The Battery

Overview of the battery

The essential principle underlying the functioning of the electric battery is the conversion of chemically stored energy into electrical energy. To that end, despite the diverse range of batteries now available, all possess within their casings an electrolytic solution (a medium permitting the movement of negatively or positive charged particles or ions) in which two electrodes are immersed.

The positive electrode (anode) attracts negatively charged particles (anions) through the electrolyte, while the negative electrode (cathode) attracts positively charged particles (cations) through the solution. Every battery also possesses external terminals to allow the current stored within it to be accessed by a wired connection. The battery’s stored electrical energy can then be used to power any suitable electrical device that is connected to it.

There are two broad categories of battery: disposable (primary) batteries and rechargeable (secondary) batteries. Perhaps the most widely used example of the primary type is the alkaline battery, which is simply disposed of when it degrades and the power is exhausted. Secondary batteries are rechargeable by reversing the current between the electrodes in a battery charger; an example is the lithium ion “18650” or the 12V battery used in transport applications, such as cars, boats, disability scooters and golf buggies. Rechargeable lithium batteries tend to be used in high-performance LED hand torches as well as a plethora of portable electronic devices.

Today, batteries run the gamut in physical size, from tiny cells for powering watches and hearing aids to vast banks that require whole rooms to house them. The latter are used typically to provide emergency power for applications, such as in computer data centres and telephone exchanges.



Benjamin Franklin was the first person to coin the phrase “battery” for electrical current generators in 1748 because he found the visual appearance of an array of large Leyden Jars (a device invented in the mid-eighteenth century capable of storing static electricity) reminiscent of a battery of artillery cannon.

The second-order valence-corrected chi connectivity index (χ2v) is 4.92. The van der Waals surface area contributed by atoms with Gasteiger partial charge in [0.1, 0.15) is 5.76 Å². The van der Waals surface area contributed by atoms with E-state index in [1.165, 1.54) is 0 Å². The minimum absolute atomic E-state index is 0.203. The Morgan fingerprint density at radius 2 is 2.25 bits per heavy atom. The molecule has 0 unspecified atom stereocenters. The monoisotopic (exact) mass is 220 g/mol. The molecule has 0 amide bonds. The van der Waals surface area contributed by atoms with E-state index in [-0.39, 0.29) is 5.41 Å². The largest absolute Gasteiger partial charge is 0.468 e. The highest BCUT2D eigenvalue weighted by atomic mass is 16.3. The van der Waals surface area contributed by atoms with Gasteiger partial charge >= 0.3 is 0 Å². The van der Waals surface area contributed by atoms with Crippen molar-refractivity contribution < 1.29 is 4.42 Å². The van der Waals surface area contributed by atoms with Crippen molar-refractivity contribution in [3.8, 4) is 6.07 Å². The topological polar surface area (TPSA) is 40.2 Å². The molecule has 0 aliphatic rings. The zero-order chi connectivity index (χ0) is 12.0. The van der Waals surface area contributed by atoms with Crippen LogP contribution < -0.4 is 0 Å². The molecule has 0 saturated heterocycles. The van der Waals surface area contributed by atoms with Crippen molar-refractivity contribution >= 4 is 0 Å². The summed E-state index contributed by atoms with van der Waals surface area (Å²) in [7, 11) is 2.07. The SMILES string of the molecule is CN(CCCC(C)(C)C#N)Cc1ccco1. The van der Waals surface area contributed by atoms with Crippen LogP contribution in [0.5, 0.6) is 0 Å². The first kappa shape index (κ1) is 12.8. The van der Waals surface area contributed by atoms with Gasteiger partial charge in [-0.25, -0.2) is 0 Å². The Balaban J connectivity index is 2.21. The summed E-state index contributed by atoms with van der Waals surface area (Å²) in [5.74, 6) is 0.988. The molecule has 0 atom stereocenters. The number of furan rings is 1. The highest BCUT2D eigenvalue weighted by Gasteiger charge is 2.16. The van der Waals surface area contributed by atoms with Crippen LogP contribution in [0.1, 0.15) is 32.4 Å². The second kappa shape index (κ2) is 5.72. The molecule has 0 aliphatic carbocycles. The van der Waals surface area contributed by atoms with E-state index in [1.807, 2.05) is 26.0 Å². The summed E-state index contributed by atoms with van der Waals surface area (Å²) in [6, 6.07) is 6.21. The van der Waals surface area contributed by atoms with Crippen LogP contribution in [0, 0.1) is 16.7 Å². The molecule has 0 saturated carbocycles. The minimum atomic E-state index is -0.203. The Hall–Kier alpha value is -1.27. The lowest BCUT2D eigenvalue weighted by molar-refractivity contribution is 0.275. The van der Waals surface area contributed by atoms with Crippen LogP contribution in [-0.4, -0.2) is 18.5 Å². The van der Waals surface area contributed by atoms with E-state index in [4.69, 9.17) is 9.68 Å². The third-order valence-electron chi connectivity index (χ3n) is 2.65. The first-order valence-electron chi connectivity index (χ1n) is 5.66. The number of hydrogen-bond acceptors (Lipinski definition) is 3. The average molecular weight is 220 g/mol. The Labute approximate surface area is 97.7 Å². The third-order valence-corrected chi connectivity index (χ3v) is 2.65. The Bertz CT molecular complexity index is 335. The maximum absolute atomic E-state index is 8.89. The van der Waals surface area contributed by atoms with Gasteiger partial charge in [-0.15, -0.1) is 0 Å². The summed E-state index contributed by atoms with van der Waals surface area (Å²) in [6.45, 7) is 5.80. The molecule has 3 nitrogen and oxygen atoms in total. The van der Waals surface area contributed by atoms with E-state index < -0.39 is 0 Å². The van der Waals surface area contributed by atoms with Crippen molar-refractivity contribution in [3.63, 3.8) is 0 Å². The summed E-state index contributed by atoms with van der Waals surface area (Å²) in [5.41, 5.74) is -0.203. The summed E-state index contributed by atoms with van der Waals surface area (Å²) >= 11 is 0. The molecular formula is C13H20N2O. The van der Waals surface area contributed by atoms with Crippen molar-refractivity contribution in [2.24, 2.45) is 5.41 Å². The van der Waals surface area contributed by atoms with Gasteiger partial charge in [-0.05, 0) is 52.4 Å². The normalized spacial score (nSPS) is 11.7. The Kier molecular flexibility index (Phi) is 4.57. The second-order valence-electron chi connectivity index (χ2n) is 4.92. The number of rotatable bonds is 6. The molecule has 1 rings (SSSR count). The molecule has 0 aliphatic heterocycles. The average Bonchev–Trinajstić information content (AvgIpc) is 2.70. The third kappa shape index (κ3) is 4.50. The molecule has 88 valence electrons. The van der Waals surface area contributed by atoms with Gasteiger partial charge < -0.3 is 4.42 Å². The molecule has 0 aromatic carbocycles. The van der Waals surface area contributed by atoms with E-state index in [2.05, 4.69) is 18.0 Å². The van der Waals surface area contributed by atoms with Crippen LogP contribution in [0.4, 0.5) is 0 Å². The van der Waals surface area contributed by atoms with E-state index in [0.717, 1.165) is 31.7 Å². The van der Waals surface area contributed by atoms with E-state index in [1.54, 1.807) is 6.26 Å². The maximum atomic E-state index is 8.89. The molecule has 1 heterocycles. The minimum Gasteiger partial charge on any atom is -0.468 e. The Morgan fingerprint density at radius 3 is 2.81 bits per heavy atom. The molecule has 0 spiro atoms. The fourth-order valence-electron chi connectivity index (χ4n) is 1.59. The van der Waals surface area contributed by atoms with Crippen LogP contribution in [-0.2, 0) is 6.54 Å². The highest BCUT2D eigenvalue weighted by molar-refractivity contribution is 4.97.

Fifty-two years later in 1800, its inventor, the Italian physicist Alessandro Volta, dubbed the first electrochemical current generator the “voltaic pile”. Volta’s device bore little resemblance to what most people today would recognise as a battery, consisting of a “pile” of zinc and copper plates interspersed with sheets of paper soaked in brine. The device generated a steady current, although Volta was unaware of how it actually did so. He believed that he had discovered a limitless source of power and regarded the corrosion occurring on the metal electrodes as merely a nuisance, rather than being the necessary result of the transfer of ions from one to another. It was Michael Faraday who identified this intrinsic process in 1834.

The early batteries generated a good deal more interest amongst scientists and engineers than they did power, being incapable of delivering a steady source of electrical energy for more than a very short time; however, by 1836, the problem was largely solved with the invention of the Daniell cell. This consisted of a large copper jar containing a solution of copper sulphate and an unglazed earthenware vessel within which a zinc electrode was immersed in sulphuric acid.